BEASTIE BOYS Paul’s Boutique (Capitol)

Any number of albums could lay claim to the dubious accolade of being rap’s “Sgt. Pepper’s Lonely Hearts Club Band”, but the Beasties’ second platter, “Paul’s Boutique”, has a stronger case than most. Dating from a less litigious time, before the window of opportunity slammed shut on Biz Markie’s thieving fingers, the track “The Sounds Of Science” welds a drum loop from “Sgt. Pepper’s Lonely Hearts Club Band (Reprise)” to the riff of “The End” (along with other, rather subtler, steals from “Back In The U.S.S.R.” and “When I’m Sixty-Four” that the internet clued me in on) 17 years ahead of the “Love” project. It’s an astonishing moment, barely conceivable when viewed from this end of the time trumpet. The packaging of “Paul’s Boutique” is totally unblemished by lists of the samples used; instead, entire websites have been built around the album, attempting to unpick its dense, intoxicating  fabric of soul, funk and classic rock steals and blizzard of pop culture references. As with Lou Reed’s near-contemporaneous “New York”, this is the kind of album that deserves a CliffsNotes.

Fortunately, it’s not an album built around just one single song; the remainder of “Paul’s Boutique” is hardly anti-climactic. The Beasties’ three-handed raps are so relentless that the miniscule font required to fit the libretto onto the inner sleeve renders the lyric sheet near-unreadable. Those lyrics might not say much of earth-shattering significance – they’re not Public Enemy, after all - being chiefly concerned with the trio’s own braggadocio and misadventures, but the lightest grazing of political comment is at least a start. “Looking Down The Barrel Of A Gun” wields big drums and guitars alongside a piano chord sampled from the Floyd’s “Time” to create a heavier sound that would be developed further on later classics such as “Sabotage”, and half of the second side comprises an “Abbey Road” style multi-part medley, “B-Boy Bouillabaisse.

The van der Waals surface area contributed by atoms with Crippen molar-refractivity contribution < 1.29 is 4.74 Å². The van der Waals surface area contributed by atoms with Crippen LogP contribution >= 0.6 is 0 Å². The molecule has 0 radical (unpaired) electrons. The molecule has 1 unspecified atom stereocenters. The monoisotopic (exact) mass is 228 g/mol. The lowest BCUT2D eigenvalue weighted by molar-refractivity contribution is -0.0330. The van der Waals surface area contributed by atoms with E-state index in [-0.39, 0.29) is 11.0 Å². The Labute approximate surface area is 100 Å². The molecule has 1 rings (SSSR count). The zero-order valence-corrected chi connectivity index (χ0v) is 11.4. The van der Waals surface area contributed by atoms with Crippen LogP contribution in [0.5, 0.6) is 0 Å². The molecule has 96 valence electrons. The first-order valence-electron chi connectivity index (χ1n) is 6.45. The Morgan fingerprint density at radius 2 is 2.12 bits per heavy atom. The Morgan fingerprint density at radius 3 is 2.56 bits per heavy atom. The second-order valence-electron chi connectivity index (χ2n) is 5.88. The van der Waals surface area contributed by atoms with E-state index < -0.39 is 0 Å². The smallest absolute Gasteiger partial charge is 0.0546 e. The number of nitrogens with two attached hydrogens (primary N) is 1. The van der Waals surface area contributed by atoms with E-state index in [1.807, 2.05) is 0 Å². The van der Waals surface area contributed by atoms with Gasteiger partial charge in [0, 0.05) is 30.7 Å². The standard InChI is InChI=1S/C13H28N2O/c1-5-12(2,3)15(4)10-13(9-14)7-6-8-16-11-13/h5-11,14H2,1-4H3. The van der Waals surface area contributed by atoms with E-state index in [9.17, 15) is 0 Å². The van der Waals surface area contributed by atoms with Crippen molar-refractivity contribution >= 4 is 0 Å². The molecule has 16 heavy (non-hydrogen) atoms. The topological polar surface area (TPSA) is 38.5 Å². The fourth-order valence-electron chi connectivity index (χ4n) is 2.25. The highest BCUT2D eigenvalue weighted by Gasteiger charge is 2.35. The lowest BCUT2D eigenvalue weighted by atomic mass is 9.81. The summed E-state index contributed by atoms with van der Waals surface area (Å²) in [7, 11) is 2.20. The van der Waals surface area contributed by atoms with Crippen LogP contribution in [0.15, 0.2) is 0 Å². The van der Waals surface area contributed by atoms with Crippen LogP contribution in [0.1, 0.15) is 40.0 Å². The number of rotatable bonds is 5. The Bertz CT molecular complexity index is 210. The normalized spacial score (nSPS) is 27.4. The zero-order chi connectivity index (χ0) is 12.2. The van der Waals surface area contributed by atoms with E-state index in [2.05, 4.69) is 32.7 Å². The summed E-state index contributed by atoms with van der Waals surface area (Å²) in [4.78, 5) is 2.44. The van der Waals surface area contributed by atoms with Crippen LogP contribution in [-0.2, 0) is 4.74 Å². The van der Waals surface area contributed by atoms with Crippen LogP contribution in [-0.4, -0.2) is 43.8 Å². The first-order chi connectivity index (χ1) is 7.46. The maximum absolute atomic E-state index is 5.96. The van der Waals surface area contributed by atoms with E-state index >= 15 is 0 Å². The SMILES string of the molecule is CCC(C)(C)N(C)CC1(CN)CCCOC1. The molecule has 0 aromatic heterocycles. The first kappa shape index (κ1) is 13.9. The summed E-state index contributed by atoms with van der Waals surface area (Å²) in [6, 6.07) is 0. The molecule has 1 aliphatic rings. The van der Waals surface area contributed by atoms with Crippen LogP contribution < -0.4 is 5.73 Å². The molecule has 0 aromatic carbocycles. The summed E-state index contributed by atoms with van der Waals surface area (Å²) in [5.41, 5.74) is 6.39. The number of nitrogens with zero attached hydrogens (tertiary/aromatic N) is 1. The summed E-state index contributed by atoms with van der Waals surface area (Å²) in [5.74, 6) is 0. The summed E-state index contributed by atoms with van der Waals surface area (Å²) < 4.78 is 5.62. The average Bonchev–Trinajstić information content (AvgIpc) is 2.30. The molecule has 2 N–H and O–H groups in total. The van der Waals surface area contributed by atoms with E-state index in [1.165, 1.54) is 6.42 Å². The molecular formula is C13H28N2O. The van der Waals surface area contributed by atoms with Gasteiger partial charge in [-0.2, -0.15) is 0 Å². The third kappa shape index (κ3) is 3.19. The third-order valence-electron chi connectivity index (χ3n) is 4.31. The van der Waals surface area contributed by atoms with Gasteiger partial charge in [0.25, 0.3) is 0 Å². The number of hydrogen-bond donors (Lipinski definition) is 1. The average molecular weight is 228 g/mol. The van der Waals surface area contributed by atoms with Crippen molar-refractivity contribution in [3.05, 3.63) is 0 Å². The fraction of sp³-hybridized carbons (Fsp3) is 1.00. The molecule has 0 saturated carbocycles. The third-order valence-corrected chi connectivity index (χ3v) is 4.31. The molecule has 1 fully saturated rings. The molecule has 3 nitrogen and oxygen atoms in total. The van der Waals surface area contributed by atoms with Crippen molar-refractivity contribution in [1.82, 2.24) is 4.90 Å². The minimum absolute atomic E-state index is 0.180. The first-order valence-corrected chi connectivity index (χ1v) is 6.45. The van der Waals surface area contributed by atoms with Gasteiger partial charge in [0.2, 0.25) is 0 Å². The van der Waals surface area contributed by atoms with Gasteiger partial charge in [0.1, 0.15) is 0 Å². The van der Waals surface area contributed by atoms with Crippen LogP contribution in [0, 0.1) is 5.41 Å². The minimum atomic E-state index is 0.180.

This 20th anniversary edition of “Paul’s Boutique” boasts of “audiophile quality” and “180 gram vinyl”, and of being “digitally remastered” and “faithfully restored”. Well, it sounds alright, although potential levels of sonic delight are glass-ceilinged by the album’s long sides. I also failed dismally to access the “free bonus audio band commentary” download promised by the cover sticker. However, the double gatefold sleeve, allowing the photograph of the corner of Manhattan’s Ludlow and Rivington Streets to unfold in all its panoramic glory, is fabulous.